• nano an-existing-file.txt - Open contents of file in terminal editor.
  • nano a-new-file.txt - Create a new file an open in the terminal editor.
  • Pressing keys ctrl+x - Exit the terminal editor and ask to save if there are changes.
  • Pressing keys ctrl+c - See current line number and current character number.
  • Pressing keys ctrl+w - Search file for characters matching input.

Using “sudo”

The sudo command is short for “superuser do”, and allows any command to be executed as the machine superuser. This command is often required when trying to perform actions that the current user doesn’t have permissions to use. By default, Apple’s Linux automatically has you logged in as a regular user, which is why sudo is required sometimes.

  • sudo nano a-secure-file.txt - Open a file as superuser, allowing you to save the file afterwards which may not be possible as a regular user.

You can run commands which mean you don’t need to use sudo, but this should only be used if you know what you’re doing as sudo is there for a reason. You don’t want to be running all commands as a superuser as you may break something unintended and having the block there can be helpful.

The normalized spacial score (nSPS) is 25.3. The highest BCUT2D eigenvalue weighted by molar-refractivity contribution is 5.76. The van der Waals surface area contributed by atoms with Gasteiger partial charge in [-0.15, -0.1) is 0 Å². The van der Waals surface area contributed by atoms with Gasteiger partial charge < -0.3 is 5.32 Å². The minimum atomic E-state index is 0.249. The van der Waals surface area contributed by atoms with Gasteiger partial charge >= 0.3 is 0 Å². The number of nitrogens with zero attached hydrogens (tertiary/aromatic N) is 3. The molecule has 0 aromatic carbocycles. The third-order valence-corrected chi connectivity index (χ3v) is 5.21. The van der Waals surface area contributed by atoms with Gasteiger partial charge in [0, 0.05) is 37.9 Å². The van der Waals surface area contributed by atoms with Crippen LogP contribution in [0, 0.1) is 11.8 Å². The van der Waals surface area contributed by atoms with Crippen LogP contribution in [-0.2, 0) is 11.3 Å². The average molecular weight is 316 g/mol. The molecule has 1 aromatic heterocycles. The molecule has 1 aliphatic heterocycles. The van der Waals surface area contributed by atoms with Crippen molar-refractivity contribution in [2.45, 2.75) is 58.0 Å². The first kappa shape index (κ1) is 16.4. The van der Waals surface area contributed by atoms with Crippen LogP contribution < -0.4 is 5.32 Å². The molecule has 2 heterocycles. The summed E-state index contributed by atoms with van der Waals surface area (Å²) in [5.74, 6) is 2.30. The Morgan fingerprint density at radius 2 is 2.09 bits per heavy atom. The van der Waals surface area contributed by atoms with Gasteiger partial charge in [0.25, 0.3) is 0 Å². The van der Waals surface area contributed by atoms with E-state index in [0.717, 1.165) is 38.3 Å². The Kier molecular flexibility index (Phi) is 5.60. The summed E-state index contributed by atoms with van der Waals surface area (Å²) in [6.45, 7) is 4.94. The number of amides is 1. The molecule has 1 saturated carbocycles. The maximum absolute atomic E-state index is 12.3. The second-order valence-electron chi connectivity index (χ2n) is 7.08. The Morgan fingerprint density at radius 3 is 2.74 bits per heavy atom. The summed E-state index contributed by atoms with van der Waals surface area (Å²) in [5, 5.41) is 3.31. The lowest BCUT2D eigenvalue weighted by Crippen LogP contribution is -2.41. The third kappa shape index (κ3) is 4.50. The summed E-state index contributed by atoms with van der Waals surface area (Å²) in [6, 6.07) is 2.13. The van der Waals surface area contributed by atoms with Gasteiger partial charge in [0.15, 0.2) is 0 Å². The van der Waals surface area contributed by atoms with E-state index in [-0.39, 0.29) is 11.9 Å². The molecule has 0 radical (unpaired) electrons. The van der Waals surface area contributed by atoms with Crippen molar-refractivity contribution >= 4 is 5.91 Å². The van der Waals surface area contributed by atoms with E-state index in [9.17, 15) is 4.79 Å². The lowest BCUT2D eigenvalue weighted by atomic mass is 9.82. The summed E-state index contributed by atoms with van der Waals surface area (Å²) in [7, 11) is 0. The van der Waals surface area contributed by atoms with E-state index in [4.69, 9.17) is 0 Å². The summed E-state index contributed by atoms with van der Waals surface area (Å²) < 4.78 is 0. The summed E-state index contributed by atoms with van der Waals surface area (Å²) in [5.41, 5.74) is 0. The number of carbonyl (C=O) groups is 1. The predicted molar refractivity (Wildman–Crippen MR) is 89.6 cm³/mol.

• sudo chown your-username a-secure-file.txt - Sets owner of the file to your current user. This can also be done to a directory.
  • sudo -s - Changes your current user to the root user of the machine. Allows root privileges for all commands, meaning you don’t need to run sudo.
  • su [regular-user] - Changes back to your regular user.

In most cases it’s much better and safer to just use sudo.

Using zsh settings with .zprofile and .zshrc

Now that Apple sets zsh as the default shell in MacOS, this section will be specific to zsh rather than bash.

  • ~/.zprofile - This file is ran at login on most Linux systems, which is when the linux account is first logged in. However on a Mac, this file is ran each time a new Terminal window is opened.